Moles: Their mere mention sends a shiver down any gardener's spine. Their destructive nature and complete disregard for garden boundaries make them an un-welcome sight in any garden. More importantly, mole tunnels make it difficult to walk in or mow over the lawn. And they dig around roots, causing plants to shrivel and die. However, this subterranean insectivore can be a blessing in disguise if you garden in heavy clay soil. Their aggressive tunnelling helps loosen and aerate, creating a healthier root zone. Whether they are friend or foe, now they're on the go, and here are some ways to stop them:
Moles are one of the most destructive yet misunderstood pests in the urban landscape. Often digging with no concern for what they damage, they can appear overnight and cause great harm. Moles are insectivores, meaning they primarily feed on insects such as grubs, earthworms and beetles. Rarely do they feed on herbaceous plants parts. Other mammals such as meadow mice and house mice live in and move through mole runways, helping themselves to grains, seeds and tubers. The mole, however, often gets blamed for damaging the plants.
Moles create two types of tunnels: One type is for living in, and the other is for feeding. The home burrow is usually a single tunnel that goes straight down several feet and ends with a "J"-type hook. There he will sleep and retreat when disturbed. The other type of tunnel is a series of feeding runways that randomly appear just below the soil surface. Moles are solitary and will usually defend their runs from invaders such as other moles. A single mole can tunnel up to 500 feet per day in search of a meal. So what appears to be a whole family of moles is usually just one hard at work.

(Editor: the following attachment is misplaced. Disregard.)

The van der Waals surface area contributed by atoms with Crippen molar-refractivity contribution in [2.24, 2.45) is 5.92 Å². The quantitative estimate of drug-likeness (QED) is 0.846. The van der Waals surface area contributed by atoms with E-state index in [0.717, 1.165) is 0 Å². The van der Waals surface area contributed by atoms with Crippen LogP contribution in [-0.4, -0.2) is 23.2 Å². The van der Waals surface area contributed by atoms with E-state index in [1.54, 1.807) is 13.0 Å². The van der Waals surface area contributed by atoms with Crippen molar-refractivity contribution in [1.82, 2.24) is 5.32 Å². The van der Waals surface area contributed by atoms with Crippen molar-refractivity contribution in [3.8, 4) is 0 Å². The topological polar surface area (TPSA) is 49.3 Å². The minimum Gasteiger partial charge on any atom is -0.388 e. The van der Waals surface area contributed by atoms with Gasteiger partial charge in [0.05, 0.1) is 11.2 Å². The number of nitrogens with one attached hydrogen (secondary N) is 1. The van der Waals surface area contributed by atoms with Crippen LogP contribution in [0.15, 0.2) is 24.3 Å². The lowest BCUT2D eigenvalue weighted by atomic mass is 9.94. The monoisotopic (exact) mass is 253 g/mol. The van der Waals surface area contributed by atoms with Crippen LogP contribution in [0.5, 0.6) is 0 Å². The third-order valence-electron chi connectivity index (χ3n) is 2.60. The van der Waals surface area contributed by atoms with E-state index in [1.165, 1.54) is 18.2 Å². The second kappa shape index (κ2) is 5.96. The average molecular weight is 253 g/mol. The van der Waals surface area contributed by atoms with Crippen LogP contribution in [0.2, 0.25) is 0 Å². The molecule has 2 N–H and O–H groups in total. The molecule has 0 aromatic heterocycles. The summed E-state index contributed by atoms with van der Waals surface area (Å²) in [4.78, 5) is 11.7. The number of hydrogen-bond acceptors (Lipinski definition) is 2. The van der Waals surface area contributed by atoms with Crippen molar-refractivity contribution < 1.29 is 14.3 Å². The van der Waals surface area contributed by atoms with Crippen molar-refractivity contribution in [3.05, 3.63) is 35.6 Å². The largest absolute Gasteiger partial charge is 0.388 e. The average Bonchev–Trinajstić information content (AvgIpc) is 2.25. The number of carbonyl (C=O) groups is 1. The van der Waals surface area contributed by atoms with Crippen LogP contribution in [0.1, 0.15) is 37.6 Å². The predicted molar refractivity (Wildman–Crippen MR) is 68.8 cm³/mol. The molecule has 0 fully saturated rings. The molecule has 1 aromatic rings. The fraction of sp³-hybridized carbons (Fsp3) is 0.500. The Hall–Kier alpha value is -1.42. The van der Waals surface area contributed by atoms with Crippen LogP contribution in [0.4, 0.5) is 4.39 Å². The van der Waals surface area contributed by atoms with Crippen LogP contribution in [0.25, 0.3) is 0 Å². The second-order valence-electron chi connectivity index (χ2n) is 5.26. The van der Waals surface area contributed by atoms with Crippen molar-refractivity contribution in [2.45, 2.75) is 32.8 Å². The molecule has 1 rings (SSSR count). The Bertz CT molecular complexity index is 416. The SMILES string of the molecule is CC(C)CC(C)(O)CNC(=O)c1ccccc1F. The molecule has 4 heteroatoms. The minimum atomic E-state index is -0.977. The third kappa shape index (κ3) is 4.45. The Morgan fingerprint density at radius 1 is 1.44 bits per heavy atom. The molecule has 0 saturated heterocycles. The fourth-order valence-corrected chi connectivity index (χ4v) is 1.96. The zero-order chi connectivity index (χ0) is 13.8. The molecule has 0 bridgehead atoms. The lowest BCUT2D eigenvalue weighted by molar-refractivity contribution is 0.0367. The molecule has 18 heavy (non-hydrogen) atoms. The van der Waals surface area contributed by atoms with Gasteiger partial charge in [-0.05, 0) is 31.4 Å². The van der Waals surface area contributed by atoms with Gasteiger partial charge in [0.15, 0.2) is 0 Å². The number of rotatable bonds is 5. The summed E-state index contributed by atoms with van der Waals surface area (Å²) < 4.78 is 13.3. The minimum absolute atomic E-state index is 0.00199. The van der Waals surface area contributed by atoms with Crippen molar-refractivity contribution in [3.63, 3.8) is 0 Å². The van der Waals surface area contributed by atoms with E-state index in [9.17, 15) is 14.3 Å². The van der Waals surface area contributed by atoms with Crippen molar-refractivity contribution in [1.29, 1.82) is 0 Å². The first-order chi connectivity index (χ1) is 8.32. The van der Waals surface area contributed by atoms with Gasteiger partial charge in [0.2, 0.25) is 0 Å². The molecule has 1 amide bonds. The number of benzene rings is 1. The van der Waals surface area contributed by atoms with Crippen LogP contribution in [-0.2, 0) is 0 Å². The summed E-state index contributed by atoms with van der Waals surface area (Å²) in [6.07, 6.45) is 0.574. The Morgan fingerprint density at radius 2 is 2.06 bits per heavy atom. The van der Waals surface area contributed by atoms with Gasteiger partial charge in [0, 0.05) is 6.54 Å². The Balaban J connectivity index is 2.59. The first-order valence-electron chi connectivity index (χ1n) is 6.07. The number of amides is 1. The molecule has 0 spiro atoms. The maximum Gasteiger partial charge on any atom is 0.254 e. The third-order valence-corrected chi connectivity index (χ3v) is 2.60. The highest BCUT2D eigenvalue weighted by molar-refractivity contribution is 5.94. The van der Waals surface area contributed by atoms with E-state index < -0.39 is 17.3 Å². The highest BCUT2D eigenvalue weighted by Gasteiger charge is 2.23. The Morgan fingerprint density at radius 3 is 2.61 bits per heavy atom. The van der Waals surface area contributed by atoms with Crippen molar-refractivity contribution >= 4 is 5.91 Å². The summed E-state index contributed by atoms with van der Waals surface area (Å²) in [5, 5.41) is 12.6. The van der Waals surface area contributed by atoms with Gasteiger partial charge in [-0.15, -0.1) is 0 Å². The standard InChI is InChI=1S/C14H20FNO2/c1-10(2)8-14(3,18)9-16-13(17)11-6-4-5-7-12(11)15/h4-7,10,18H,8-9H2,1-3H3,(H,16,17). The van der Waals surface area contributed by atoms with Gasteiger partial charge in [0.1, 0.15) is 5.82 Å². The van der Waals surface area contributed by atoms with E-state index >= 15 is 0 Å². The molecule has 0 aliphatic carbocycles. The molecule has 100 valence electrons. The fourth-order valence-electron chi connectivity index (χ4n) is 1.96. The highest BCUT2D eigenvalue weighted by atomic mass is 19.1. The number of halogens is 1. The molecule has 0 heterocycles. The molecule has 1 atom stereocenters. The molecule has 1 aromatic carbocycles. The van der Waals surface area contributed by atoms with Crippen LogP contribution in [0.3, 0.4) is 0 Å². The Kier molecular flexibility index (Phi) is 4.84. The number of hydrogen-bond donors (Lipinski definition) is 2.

The best method of control is by trapping. Poison peanuts and pellets are of little value because they are not on the mole's diet. Castor bean oil works only to chase them away temporarily. They will return in a few days or weeks. Trapping works because it removes the mole immediately. The trick is, however, to keep the trap moving. Find the feeding tunnel he is using most by tamping down all the runs and looking for the one that is repaired first. Then set the trap according to the directions. If you have not caught the mole by the next day, move the trap to a new location. Eventually, you will catch him - problem solved.
With all of that said, trapping may not be the only means of control in the future. Charlie Lee, wildlife specialist with Kansas State University, is organizing a study to test a new form of mole control. This system uses a lifelike grub that is placed in the tunnel for moles to feed on. Preliminary trials show great promise. If you have moles in the yard and are interested in participating in a more comprehensive study, contact my office for more information.